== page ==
The Nodding Watchman

An event takes place every Sunday which contains the potency to answer the problems of the world.  It is completely ignored.  Throughout the week, throughout the month, and throughout the year an anxious, frustrated world tackles the problems of war, disease and social unrest.  No answer is found.  And then on a Sunday morning, a small segment of that world comes together to hear the Answer.  In a ridiculous place, in ridiculously small numbers, a group of Christians congregate to hear the Answer to all problems.  Jesus Christ in not passed by majority vote, nor chosen by a committee as the last resort of a desperate people.  For an hour or two, Christ Himself uses a man to supply the answer to the old man’s problem of predestination and the young girl’s problem of dating.

Where is the problem-pressed world while this is going on?  One would expect that a society so troubled with every manner of worry and confusion would flock in droves to this gathering of Christians.  Instead they are sound asleep.  In their search for a solution to the prevalence of divorce among parents and sexual looseness among youth, the world has admitted that every answer may be right, except one, Jesus Christ.  In the search for an antidote to distrust and hatred between nations, every suggestion has been attempted except one, Jesus Christ.  The world is in the position of a mathematician who runs madly through the streets, tearing his hair, and screaming, “How much is two plus two, but I won’t allow you to say four.”  Regardless of whether their sleep on Sunday morning is physical or not, such men are terribly bound in the shackles of death.

I suppose that most believing, Christian young people will go to church Easter morning.  They will except to hear the old story of how Jesus Christ died and rose.  They many make an attempt to work up their emotions so that on this special occasion they can feel special pity or sorrow and joy.  There are a few other details in the Easter story however.  There were some disciples of Jesus who fell asleep at Gethsemane, and there was an ignorantly sleeping church which heralded His resurrection with snores.

Between His resurrection and ascension, Christ gave some pointed commands to those followers of His, those Christians, among whom we are counted.  He told them to be watchful.  No doubt, His disciples then recalled Jesus urgent message some time before, when He had described perilous days ahead for them and ended with the requirement that they be watchful.

To the Christian (I use the word in its true sense, not as polluted by the Christ-less applications of modernism) the exhortation comes with the same divine strength that it had in the Lenten days of Christ Himself, BE WATCHFUL.  The disciples did not know what Christ’s mission on the cross really was.  They could not see that He had to arise.  They slept.  The Christian young person sees Easter’s meaning plainly.  Why is his head nodding?  Can it be that the watchman is succumbing to the same deadly sleep, the sleep that deadens the young person to Christ.  Ministers refer to this sleep, the sleep that deadens the young person to Christ.  Ministers refer to this sleep frequently.  It is known as worldlimindedness.  Too often the minister’s warning sails right past the young people.  They lean back in their pews and relate worldly-mindedness to Hollywood and unbelievers.  This is tragic, for in this way is bypassed the greatest opportunity they have of being roused to realization that the Philistines are upon them.  Now you understand that young people are usually not drowsy, physically.  In fact, they are characterized by continual zest.  They must be doing something.  But a quest for “something to do”, a quest for “something fun”, which from the start eliminates Jesus Christ as a possibility, is the quest of a person who has fallen asleep.  Jesus demand.  BE WATCHFUL, means just this:  tear your mind from the world and direct it towards Him.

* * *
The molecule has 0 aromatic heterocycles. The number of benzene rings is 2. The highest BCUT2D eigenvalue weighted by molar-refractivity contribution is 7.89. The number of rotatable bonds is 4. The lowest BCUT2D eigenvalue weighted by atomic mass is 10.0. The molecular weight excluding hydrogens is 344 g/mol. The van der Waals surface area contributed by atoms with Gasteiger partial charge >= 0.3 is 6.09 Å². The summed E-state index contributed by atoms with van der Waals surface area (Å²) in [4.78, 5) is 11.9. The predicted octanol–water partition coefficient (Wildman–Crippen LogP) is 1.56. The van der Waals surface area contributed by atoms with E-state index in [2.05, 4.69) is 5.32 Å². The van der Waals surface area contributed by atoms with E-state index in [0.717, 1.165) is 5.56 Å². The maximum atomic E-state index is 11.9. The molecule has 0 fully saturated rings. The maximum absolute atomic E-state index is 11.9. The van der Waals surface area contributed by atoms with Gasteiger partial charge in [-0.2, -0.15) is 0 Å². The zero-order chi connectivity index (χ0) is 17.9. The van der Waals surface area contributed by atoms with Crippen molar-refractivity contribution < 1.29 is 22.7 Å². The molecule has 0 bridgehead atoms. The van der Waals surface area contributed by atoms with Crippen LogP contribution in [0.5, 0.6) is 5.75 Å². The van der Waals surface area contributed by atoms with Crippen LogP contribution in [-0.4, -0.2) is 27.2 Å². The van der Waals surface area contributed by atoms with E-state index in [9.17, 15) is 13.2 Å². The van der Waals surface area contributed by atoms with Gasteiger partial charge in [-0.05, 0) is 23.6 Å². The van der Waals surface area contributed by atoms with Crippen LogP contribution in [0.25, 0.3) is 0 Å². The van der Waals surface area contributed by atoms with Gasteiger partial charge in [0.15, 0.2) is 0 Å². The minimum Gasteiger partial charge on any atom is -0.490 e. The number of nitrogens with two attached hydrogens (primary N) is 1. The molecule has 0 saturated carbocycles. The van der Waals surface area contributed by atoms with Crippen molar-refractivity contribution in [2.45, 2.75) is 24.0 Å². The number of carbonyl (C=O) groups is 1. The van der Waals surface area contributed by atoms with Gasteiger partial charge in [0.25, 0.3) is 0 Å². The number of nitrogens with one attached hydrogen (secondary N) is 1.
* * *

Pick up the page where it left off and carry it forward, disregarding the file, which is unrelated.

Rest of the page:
The miserable misconception which deludes some is that watchfulness only applies to the sphere of doctrine.  Areas of romance and recreation are supposed to be outside Christ’s injunction.  This is pitiful.  The doctrinal dissertations of one whose life testifies contrariwise are futile.  How can one expect to influence others in doctrine when it is apparent that he has not even influenced himself?  A nodding watchman cannot awaken others.

The depths of the sufferings and the heights of the glory of the Son of God, considered in a special way at Easter, permit no dozing.  The occupied cross and the empty tomb annihilate our self imposed sleeping pills.